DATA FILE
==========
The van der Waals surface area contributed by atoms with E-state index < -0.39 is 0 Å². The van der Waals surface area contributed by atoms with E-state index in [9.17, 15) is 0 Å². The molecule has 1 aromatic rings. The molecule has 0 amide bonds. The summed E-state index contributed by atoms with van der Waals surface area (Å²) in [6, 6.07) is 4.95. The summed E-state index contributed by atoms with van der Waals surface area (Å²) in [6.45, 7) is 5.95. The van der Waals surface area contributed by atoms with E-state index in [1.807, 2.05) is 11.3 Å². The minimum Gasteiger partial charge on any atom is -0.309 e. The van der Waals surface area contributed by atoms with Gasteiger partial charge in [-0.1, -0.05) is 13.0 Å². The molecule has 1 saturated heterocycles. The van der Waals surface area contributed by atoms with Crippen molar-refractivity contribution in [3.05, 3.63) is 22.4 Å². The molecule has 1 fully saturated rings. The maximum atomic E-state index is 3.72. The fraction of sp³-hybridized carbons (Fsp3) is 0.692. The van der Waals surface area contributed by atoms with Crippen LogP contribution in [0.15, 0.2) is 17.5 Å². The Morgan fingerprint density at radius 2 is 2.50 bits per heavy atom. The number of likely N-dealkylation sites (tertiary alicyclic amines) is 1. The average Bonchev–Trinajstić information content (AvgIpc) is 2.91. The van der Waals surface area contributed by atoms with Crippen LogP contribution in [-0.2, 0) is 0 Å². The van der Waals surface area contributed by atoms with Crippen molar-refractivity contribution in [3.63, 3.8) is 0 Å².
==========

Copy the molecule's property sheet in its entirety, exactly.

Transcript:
The van der Waals surface area contributed by atoms with E-state index < -0.39 is 0 Å². The van der Waals surface area contributed by atoms with E-state index in [9.17, 15) is 0 Å². The molecule has 1 aromatic rings. The molecule has 0 amide bonds. The summed E-state index contributed by atoms with van der Waals surface area (Å²) in [6, 6.07) is 4.95. The summed E-state index contributed by atoms with van der Waals surface area (Å²) in [6.45, 7) is 5.95. The van der Waals surface area contributed by atoms with E-state index in [1.807, 2.05) is 11.3 Å². The minimum Gasteiger partial charge on any atom is -0.309 e. The van der Waals surface area contributed by atoms with Gasteiger partial charge in [-0.1, -0.05) is 13.0 Å². The molecule has 1 saturated heterocycles. The van der Waals surface area contributed by atoms with Crippen molar-refractivity contribution in [3.05, 3.63) is 22.4 Å². The molecule has 1 fully saturated rings. The maximum atomic E-state index is 3.72. The fraction of sp³-hybridized carbons (Fsp3) is 0.692. The van der Waals surface area contributed by atoms with Crippen LogP contribution in [0.15, 0.2) is 17.5 Å². The Morgan fingerprint density at radius 2 is 2.50 bits per heavy atom. The number of likely N-dealkylation sites (tertiary alicyclic amines) is 1. The average Bonchev–Trinajstić information content (AvgIpc) is 2.91. The van der Waals surface area contributed by atoms with Crippen LogP contribution in [-0.2, 0) is 0 Å². The van der Waals surface area contributed by atoms with Crippen molar-refractivity contribution in [3.63, 3.8) is 0 Å².